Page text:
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6 Chinese nationals charged with stealing US trade secrets

SAN FRANCISCO (AP) — Three Chinese nationals who earned advanced degrees from the University of Southern California and three others have been charged with stealing wireless technology from a pair of U.S. companies.

Federal prosecutors say Hao Zhang, Wei Pang and Huisui Zhang met at the university and conspired to steal technology from Skyworks Solutions Inc. and Avago Technologies soon after graduating in 2006. Both companies are publicly traded chip suppliers for Apple’s iPhones and manufacture other communications-related products.

A 32-page indictment charging the six with economic espionage and trade secret theft was unsealed after Hao Zhang was arrested Saturday at Los Angeles International Airport after arriving from China to attend a scientific conference. The five others are believed to be in China.

Federal officials say foreign governments’ theft of U.S. technology is one of the biggest threats to the country’s economy and national security. They are particularly concerned with China.

State Department spokesman Jeff Rathke said Tuesday the U.S. government takes “economic espionage” very seriously.

“This case demonstrates that the U.S. is committed to protecting U.S. companies’ trade secrets and their proprietary business information from theft. This is an important issue for the United States,” he told reporters in Washington.

A spokesperson at the Chinese Embassy in Washington did not immediately respond to a request for comment Tuesday. The Chinese consulate in San Francisco was unaware of the indictment and declined to comment.

The indictment alleges that the three USC alums began plotting in late 2006 to steal trade secrets from the U.S. companies where Hao Zhang and Wei Pang worked.

Months after their 2006 graduation, Wei Pang sent an email to China discussing the trio’s plan to use purloined U.S. trade secrets to set up a factory in China to manufacture technology that eliminates interference from wireless communications, according to the indictment. Wei Pang boasted in the same email that the technology is worth $1 billion a year in the phone market alone, according to the indictment.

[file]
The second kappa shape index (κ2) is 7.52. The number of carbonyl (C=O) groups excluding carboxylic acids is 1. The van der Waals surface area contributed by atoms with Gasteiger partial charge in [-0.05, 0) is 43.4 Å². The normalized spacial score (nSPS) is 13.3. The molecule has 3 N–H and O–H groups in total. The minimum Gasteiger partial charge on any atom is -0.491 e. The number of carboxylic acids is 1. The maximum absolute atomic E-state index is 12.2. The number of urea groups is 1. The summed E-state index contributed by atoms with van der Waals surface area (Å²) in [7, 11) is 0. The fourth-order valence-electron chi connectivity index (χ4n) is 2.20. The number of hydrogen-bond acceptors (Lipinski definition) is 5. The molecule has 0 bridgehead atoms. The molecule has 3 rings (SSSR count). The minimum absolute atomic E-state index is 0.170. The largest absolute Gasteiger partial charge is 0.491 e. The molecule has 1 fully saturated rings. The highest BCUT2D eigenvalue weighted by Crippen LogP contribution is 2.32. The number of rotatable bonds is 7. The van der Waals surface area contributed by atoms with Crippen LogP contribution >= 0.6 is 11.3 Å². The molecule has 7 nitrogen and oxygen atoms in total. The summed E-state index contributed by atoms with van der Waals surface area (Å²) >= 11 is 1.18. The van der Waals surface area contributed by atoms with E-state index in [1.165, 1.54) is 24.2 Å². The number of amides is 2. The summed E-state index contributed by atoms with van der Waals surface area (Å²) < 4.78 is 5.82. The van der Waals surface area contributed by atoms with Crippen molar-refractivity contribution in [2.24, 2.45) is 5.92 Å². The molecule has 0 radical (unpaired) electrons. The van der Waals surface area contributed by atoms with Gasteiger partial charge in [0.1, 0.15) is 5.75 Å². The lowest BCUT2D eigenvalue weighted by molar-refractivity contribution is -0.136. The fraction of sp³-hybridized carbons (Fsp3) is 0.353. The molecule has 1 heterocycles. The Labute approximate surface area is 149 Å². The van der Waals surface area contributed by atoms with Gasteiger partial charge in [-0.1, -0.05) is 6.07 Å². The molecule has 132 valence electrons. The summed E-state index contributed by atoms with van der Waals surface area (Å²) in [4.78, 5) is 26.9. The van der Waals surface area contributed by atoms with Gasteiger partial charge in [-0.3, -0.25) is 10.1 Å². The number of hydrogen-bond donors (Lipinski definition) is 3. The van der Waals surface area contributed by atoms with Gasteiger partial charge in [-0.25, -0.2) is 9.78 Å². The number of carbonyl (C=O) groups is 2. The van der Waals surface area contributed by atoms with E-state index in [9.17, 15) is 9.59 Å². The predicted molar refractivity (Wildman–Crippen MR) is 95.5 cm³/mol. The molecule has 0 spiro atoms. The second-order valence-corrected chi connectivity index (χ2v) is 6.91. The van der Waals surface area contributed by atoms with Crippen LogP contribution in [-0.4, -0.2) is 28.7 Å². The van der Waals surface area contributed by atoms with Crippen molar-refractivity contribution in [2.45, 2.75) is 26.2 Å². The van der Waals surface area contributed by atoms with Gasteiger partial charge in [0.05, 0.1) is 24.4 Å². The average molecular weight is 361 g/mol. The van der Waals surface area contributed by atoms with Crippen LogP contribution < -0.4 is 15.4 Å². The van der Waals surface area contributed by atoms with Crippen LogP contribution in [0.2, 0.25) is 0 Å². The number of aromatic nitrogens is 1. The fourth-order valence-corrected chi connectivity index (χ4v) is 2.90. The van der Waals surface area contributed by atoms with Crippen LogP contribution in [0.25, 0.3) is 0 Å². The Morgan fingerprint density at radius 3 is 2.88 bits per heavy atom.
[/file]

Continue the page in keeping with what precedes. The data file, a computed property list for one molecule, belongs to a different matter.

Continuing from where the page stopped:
The indictment alleges that the men stole “recipes, source code, specifications, presentations, design layouts and other documents marked as confidential.”

Hao Zhang made a brief court appearance Monday in Los Angeles and remains in custody. It’s unclear if he is represented by an attorney.

The USC graduates received encouragement and support from officials at the state-run Tianjin University, according to the indictment.

In 2006, Hao Zhang worked for Skyworks Solutions Inc. in Woburn, Massachusetts, and Wei Pang took a job in Fort Collins, Colorado, with Avago Technologies, which has headquarters in San Jose, California, and Singapore.

Wei Pang allegedly sent an email to two other defendants soon after, forwarding notes he took during a work meeting in 2006.

“My work is to make every possible effort to find out about the process’s every possible detail and copy directly to China,” Wei Pang is alleged to have written.

Hao Zhang and Wei Pang quit their U.S. jobs in spring of 2009 to become professors at Tianjin University, a prestigious Chinese college 130 miles southeast of Beijing. The men worked with administrators and a graduate student to establish a Chinese company to make the technology.

Avago executives became suspicious of the Tianjin team when they saw Hao Zhang’s patent applications for technology created by the company, according to the indictment.

Richard Ruby, Wei Pang’s former boss at Avago attended a conference in China in late 2011 and toured the new Tianjin lab created by the defendants, according to the indictment. During that tour, he recognized technology stolen from Avago and confronted Wei Pang and Jingpin Chen, a college dean, the indictment stated.

Wei Pang and Jingpin Chen denied stealing any technology, according to the indictment.

Jingpin Chen is also named in the indictment along with Zhao Gang and Chong Zhou. None of the defendants in China could be reached for comment.

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AP writer Matthew Pennington contributed to this report from Washington, D.C.

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